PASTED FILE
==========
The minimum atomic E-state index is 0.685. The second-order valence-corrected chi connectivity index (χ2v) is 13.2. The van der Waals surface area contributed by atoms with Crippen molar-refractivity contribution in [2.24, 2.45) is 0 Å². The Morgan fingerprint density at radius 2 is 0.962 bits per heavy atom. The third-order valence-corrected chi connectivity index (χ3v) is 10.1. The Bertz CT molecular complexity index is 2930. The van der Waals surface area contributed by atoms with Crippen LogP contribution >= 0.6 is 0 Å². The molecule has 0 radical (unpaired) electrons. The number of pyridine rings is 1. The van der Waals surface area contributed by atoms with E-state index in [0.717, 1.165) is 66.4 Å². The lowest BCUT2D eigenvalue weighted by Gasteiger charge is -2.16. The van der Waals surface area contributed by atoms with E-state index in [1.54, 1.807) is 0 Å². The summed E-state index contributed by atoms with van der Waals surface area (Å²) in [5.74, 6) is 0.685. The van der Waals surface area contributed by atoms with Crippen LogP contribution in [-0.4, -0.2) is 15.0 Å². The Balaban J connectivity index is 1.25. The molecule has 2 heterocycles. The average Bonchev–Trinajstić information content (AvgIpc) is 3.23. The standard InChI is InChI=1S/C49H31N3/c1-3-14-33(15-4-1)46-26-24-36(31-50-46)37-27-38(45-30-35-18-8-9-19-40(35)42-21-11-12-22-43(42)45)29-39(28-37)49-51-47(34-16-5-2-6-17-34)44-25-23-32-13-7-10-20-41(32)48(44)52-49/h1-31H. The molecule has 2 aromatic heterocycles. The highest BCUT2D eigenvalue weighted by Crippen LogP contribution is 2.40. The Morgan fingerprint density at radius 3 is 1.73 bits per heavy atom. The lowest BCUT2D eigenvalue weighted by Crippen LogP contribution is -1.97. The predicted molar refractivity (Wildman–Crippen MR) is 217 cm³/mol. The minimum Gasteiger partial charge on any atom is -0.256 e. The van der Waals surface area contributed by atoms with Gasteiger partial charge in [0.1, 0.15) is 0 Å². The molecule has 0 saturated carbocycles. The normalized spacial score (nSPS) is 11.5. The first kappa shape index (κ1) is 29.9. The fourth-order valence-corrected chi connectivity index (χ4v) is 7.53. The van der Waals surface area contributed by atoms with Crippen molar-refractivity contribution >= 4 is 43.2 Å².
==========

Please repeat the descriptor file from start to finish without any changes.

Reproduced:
The minimum atomic E-state index is 0.685. The second-order valence-corrected chi connectivity index (χ2v) is 13.2. The van der Waals surface area contributed by atoms with Crippen molar-refractivity contribution in [2.24, 2.45) is 0 Å². The Morgan fingerprint density at radius 2 is 0.962 bits per heavy atom. The third-order valence-corrected chi connectivity index (χ3v) is 10.1. The Bertz CT molecular complexity index is 2930. The van der Waals surface area contributed by atoms with Crippen LogP contribution >= 0.6 is 0 Å². The molecule has 0 radical (unpaired) electrons. The number of pyridine rings is 1. The van der Waals surface area contributed by atoms with E-state index in [0.717, 1.165) is 66.4 Å². The lowest BCUT2D eigenvalue weighted by Gasteiger charge is -2.16. The van der Waals surface area contributed by atoms with E-state index in [1.54, 1.807) is 0 Å². The summed E-state index contributed by atoms with van der Waals surface area (Å²) in [5.74, 6) is 0.685. The van der Waals surface area contributed by atoms with Crippen LogP contribution in [-0.4, -0.2) is 15.0 Å². The Balaban J connectivity index is 1.25. The molecule has 2 heterocycles. The average Bonchev–Trinajstić information content (AvgIpc) is 3.23. The standard InChI is InChI=1S/C49H31N3/c1-3-14-33(15-4-1)46-26-24-36(31-50-46)37-27-38(45-30-35-18-8-9-19-40(35)42-21-11-12-22-43(42)45)29-39(28-37)49-51-47(34-16-5-2-6-17-34)44-25-23-32-13-7-10-20-41(32)48(44)52-49/h1-31H. The molecule has 2 aromatic heterocycles. The highest BCUT2D eigenvalue weighted by Crippen LogP contribution is 2.40. The Morgan fingerprint density at radius 3 is 1.73 bits per heavy atom. The lowest BCUT2D eigenvalue weighted by Crippen LogP contribution is -1.97. The predicted molar refractivity (Wildman–Crippen MR) is 217 cm³/mol. The minimum Gasteiger partial charge on any atom is -0.256 e. The van der Waals surface area contributed by atoms with Gasteiger partial charge in [0.1, 0.15) is 0 Å². The molecule has 0 saturated carbocycles. The normalized spacial score (nSPS) is 11.5. The first kappa shape index (κ1) is 29.9. The fourth-order valence-corrected chi connectivity index (χ4v) is 7.53. The van der Waals surface area contributed by atoms with Crippen molar-refractivity contribution >= 4 is 43.2 Å².